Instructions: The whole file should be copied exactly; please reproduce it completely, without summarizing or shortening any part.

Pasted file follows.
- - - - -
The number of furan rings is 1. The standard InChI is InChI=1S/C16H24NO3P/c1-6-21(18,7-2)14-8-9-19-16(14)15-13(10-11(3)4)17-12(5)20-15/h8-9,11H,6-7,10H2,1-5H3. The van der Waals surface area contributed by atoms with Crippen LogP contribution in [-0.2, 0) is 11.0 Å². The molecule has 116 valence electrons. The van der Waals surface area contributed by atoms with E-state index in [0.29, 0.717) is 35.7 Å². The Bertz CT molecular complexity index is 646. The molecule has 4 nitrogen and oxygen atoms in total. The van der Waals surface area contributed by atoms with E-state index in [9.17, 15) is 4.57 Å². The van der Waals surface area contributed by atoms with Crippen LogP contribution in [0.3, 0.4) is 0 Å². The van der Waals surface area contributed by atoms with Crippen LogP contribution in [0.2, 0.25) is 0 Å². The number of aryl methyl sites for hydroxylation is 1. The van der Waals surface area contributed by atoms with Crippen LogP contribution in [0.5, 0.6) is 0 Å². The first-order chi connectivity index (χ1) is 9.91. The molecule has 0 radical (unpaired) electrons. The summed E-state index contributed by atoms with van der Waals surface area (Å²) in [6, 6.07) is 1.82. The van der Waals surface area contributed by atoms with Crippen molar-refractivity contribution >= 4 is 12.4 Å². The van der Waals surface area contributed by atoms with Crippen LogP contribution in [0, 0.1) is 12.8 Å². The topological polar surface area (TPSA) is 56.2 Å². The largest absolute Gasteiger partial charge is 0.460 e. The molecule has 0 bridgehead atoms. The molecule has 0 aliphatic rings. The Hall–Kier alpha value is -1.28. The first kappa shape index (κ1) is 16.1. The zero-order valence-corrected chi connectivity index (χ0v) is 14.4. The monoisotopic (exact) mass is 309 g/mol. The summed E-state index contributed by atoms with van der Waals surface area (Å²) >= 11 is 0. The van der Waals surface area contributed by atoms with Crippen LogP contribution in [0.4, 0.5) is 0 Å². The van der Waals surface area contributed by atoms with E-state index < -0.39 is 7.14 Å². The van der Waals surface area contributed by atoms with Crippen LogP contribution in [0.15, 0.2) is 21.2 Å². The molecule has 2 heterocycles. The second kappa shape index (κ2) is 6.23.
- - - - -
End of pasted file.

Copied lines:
The number of furan rings is 1. The standard InChI is InChI=1S/C16H24NO3P/c1-6-21(18,7-2)14-8-9-19-16(14)15-13(10-11(3)4)17-12(5)20-15/h8-9,11H,6-7,10H2,1-5H3. The van der Waals surface area contributed by atoms with Crippen LogP contribution in [-0.2, 0) is 11.0 Å². The molecule has 116 valence electrons. The van der Waals surface area contributed by atoms with E-state index in [0.29, 0.717) is 35.7 Å². The Bertz CT molecular complexity index is 646. The molecule has 4 nitrogen and oxygen atoms in total. The van der Waals surface area contributed by atoms with E-state index in [9.17, 15) is 4.57 Å². The van der Waals surface area contributed by atoms with Crippen LogP contribution in [0.3, 0.4) is 0 Å². The van der Waals surface area contributed by atoms with Crippen LogP contribution in [0.2, 0.25) is 0 Å². The number of aryl methyl sites for hydroxylation is 1. The van der Waals surface area contributed by atoms with Crippen LogP contribution in [0.5, 0.6) is 0 Å². The first-order chi connectivity index (χ1) is 9.91. The molecule has 0 radical (unpaired) electrons. The summed E-state index contributed by atoms with van der Waals surface area (Å²) in [6, 6.07) is 1.82. The van der Waals surface area contributed by atoms with Crippen molar-refractivity contribution >= 4 is 12.4 Å². The van der Waals surface area contributed by atoms with Crippen LogP contribution in [0, 0.1) is 12.8 Å². The topological polar surface area (TPSA) is 56.2 Å². The largest absolute Gasteiger partial charge is 0.460 e. The molecule has 0 bridgehead atoms. The molecule has 0 aliphatic rings. The Hall–Kier alpha value is -1.28. The first kappa shape index (κ1) is 16.1. The zero-order valence-corrected chi connectivity index (χ0v) is 14.4. The monoisotopic (exact) mass is 309 g/mol. The summed E-state index contributed by atoms with van der Waals surface area (Å²) >= 11 is 0. The van der Waals surface area contributed by atoms with Crippen LogP contribution in [0.4, 0.5) is 0 Å². The van der Waals surface area contributed by atoms with E-state index < -0.39 is 7.14 Å². The van der Waals surface area contributed by atoms with Crippen LogP contribution in [0.15, 0.2) is 21.2 Å². The molecule has 2 heterocycles. The second kappa shape index (κ2) is 6.23.